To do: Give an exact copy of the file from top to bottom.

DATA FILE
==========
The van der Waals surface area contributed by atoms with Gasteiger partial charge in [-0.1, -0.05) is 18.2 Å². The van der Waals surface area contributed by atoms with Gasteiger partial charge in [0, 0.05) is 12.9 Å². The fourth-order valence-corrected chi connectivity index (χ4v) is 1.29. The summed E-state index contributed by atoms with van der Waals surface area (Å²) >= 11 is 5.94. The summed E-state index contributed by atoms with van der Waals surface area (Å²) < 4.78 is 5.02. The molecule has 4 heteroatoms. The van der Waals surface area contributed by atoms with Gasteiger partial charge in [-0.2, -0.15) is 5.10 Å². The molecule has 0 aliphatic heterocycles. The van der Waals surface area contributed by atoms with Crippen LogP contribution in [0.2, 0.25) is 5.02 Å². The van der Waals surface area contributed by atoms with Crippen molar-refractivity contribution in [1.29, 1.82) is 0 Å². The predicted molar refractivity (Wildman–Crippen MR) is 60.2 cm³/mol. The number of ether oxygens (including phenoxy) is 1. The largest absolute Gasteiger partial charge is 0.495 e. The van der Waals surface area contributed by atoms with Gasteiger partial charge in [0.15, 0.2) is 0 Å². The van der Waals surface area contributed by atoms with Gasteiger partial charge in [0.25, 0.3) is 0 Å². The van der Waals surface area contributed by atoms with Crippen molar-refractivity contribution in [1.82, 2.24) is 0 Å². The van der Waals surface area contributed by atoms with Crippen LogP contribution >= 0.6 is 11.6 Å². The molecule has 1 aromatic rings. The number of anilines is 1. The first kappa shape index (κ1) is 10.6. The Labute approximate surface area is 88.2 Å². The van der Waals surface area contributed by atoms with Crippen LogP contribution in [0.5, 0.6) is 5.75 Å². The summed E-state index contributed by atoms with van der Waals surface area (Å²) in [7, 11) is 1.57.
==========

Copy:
The van der Waals surface area contributed by atoms with Gasteiger partial charge in [-0.1, -0.05) is 18.2 Å². The van der Waals surface area contributed by atoms with Gasteiger partial charge in [0, 0.05) is 12.9 Å². The fourth-order valence-corrected chi connectivity index (χ4v) is 1.29. The summed E-state index contributed by atoms with van der Waals surface area (Å²) >= 11 is 5.94. The summed E-state index contributed by atoms with van der Waals surface area (Å²) < 4.78 is 5.02. The molecule has 4 heteroatoms. The van der Waals surface area contributed by atoms with Gasteiger partial charge in [-0.2, -0.15) is 5.10 Å². The molecule has 0 aliphatic heterocycles. The van der Waals surface area contributed by atoms with Crippen LogP contribution in [0.2, 0.25) is 5.02 Å². The van der Waals surface area contributed by atoms with Crippen molar-refractivity contribution in [1.29, 1.82) is 0 Å². The predicted molar refractivity (Wildman–Crippen MR) is 60.2 cm³/mol. The number of ether oxygens (including phenoxy) is 1. The largest absolute Gasteiger partial charge is 0.495 e. The van der Waals surface area contributed by atoms with Gasteiger partial charge in [0.15, 0.2) is 0 Å². The van der Waals surface area contributed by atoms with Gasteiger partial charge in [0.25, 0.3) is 0 Å². The van der Waals surface area contributed by atoms with Crippen molar-refractivity contribution in [1.82, 2.24) is 0 Å². The van der Waals surface area contributed by atoms with Crippen LogP contribution >= 0.6 is 11.6 Å². The molecule has 1 aromatic rings. The number of anilines is 1. The first kappa shape index (κ1) is 10.6. The Labute approximate surface area is 88.2 Å². The van der Waals surface area contributed by atoms with Crippen LogP contribution in [0.5, 0.6) is 5.75 Å². The summed E-state index contributed by atoms with van der Waals surface area (Å²) in [7, 11) is 1.57.